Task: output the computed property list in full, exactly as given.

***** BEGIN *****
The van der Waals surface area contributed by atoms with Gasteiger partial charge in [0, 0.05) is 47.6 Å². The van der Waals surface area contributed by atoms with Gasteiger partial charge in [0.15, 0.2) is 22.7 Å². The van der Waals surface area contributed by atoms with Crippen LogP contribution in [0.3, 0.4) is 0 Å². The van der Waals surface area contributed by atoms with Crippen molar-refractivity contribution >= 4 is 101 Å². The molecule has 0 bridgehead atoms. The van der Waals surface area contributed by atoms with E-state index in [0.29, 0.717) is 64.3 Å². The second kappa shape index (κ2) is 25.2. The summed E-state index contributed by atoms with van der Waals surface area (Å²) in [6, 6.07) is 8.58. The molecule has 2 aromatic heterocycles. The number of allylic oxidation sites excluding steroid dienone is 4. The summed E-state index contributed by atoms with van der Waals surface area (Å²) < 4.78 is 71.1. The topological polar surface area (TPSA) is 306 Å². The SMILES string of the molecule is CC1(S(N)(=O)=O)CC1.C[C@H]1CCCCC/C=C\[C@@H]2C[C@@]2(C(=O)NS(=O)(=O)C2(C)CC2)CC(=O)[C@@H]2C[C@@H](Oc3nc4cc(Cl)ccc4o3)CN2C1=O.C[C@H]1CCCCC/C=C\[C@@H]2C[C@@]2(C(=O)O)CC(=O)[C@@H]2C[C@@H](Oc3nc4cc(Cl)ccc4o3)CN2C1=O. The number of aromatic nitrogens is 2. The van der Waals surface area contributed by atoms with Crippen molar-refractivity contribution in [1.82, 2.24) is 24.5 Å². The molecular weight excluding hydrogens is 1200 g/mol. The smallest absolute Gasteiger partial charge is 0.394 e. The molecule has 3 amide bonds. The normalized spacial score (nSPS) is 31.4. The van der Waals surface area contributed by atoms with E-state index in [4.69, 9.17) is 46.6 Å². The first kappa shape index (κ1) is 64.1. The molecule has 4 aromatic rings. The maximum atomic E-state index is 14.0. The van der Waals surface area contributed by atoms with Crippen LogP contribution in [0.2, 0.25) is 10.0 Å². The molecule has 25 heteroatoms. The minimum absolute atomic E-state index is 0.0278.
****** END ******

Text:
The van der Waals surface area contributed by atoms with Gasteiger partial charge in [0, 0.05) is 47.6 Å². The van der Waals surface area contributed by atoms with Gasteiger partial charge in [0.15, 0.2) is 22.7 Å². The van der Waals surface area contributed by atoms with Crippen LogP contribution in [0.3, 0.4) is 0 Å². The van der Waals surface area contributed by atoms with Crippen molar-refractivity contribution >= 4 is 101 Å². The molecule has 0 bridgehead atoms. The van der Waals surface area contributed by atoms with E-state index in [0.29, 0.717) is 64.3 Å². The second kappa shape index (κ2) is 25.2. The summed E-state index contributed by atoms with van der Waals surface area (Å²) in [6, 6.07) is 8.58. The molecule has 2 aromatic heterocycles. The number of allylic oxidation sites excluding steroid dienone is 4. The summed E-state index contributed by atoms with van der Waals surface area (Å²) < 4.78 is 71.1. The topological polar surface area (TPSA) is 306 Å². The SMILES string of the molecule is CC1(S(N)(=O)=O)CC1.C[C@H]1CCCCC/C=C\[C@@H]2C[C@@]2(C(=O)NS(=O)(=O)C2(C)CC2)CC(=O)[C@@H]2C[C@@H](Oc3nc4cc(Cl)ccc4o3)CN2C1=O.C[C@H]1CCCCC/C=C\[C@@H]2C[C@@]2(C(=O)O)CC(=O)[C@@H]2C[C@@H](Oc3nc4cc(Cl)ccc4o3)CN2C1=O. The number of aromatic nitrogens is 2. The van der Waals surface area contributed by atoms with Crippen molar-refractivity contribution in [1.82, 2.24) is 24.5 Å². The molecular weight excluding hydrogens is 1200 g/mol. The smallest absolute Gasteiger partial charge is 0.394 e. The molecule has 3 amide bonds. The normalized spacial score (nSPS) is 31.4. The van der Waals surface area contributed by atoms with E-state index in [4.69, 9.17) is 46.6 Å². The first kappa shape index (κ1) is 64.1. The molecule has 4 aromatic rings. The maximum atomic E-state index is 14.0. The van der Waals surface area contributed by atoms with Crippen LogP contribution in [0.2, 0.25) is 10.0 Å². The molecule has 25 heteroatoms. The minimum absolute atomic E-state index is 0.0278.